'look at the moon
is why i say,
i love you,
i love you,
i love you.
Please leave work early: http://bit.ly/1pvMcJT
it seems my dad and i are always in lost in translation.
it’s not so much that we don’t relate (most of the time, we do). it’s only the instances when we talk about career stability and continuing higher education and pursuing what i love vs. what’s required of me that i get frustrated with him, put him on mute while we FaceTime and simply shut off the phone. i don’t like doing it, because he’s old and he recently got an iPod that he loves talking on so much. but since my Mandarin isn’t so great anymore, my need to explain myself (in the few words he understands) elevates to frustration, then defeat.
i always try to imagine what i would be like if i stayed in taipei and really grew up there. it’s weird because much of who i am is based on this identity of being taiwanese-american, but not really taiwanese nor american. it’s as if i spent the most important part of growing up in transition: learning to think for myself, learning to speak English, learning to navigate the social cues of being an ‘American’ kid. i’m not sure if i had stayed in taiwan, i would’ve been compelled to want to write, or to pursue journalism. despite taiwan being one of the most democratic countries in asia, freedom of press is still not as valued there.
my dad has always been pretty literary. i remember when i was younger, i would burrow under the covers in my room that i shared with my older sister and try to read my manga before going to bed. my dad would come in and without even asking, swipe the manga away from me. in the early beginning, i would protest and rattle on and on about how i was already two days late in returning the rented manga, etc, etc. he’d stare at me, walk toward the light switch and before the final click, assert calmly, “you’re not supposed to read in the dark, it’s bad for your eyes.’ there was no argument, it was just the way things were. that was one of the characteristics of my dad he never learned growing up: communicating.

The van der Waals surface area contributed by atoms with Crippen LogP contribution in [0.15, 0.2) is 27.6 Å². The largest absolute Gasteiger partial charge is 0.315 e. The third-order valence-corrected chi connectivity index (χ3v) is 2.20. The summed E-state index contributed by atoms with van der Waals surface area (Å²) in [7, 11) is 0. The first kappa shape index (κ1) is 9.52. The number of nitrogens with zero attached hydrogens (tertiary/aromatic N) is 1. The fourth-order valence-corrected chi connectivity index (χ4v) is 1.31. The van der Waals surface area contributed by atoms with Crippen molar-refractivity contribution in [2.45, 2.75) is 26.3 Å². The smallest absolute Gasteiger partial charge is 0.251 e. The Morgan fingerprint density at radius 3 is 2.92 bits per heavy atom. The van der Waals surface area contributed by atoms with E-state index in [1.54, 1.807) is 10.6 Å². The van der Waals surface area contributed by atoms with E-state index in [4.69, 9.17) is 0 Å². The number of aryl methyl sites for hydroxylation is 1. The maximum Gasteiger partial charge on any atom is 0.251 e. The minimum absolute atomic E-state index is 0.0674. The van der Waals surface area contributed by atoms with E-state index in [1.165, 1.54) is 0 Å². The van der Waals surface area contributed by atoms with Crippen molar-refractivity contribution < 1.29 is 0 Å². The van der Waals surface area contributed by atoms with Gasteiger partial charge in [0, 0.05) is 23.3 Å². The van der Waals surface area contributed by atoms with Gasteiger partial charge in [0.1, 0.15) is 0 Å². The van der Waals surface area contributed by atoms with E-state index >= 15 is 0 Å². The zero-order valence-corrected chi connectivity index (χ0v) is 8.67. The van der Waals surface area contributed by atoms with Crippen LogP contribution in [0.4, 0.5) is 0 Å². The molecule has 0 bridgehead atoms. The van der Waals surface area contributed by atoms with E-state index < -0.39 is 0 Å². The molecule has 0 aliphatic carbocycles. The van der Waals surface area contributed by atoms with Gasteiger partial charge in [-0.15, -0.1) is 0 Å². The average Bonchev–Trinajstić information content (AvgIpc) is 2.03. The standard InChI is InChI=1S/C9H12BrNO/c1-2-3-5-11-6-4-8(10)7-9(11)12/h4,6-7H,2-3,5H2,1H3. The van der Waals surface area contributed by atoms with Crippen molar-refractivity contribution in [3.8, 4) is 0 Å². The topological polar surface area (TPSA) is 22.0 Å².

but on those nights when it was just the girls, my mom would tell me how my dad, who grew up as an orphan, would stay out late at night, so he could read by the street lamps. when i first heard the story, i cringed. i thought it was so…shady. if Adult Angela were to see some scrappy dude reading by a streetlamp in brooklyn, i am pretty certain she would instinctively roll her eyes till you could only see the whites. but for some strange reason, i love revisiting this image of my dad, in his Beatles hairdo and leather jacket, poor as shit, reading under street lamps.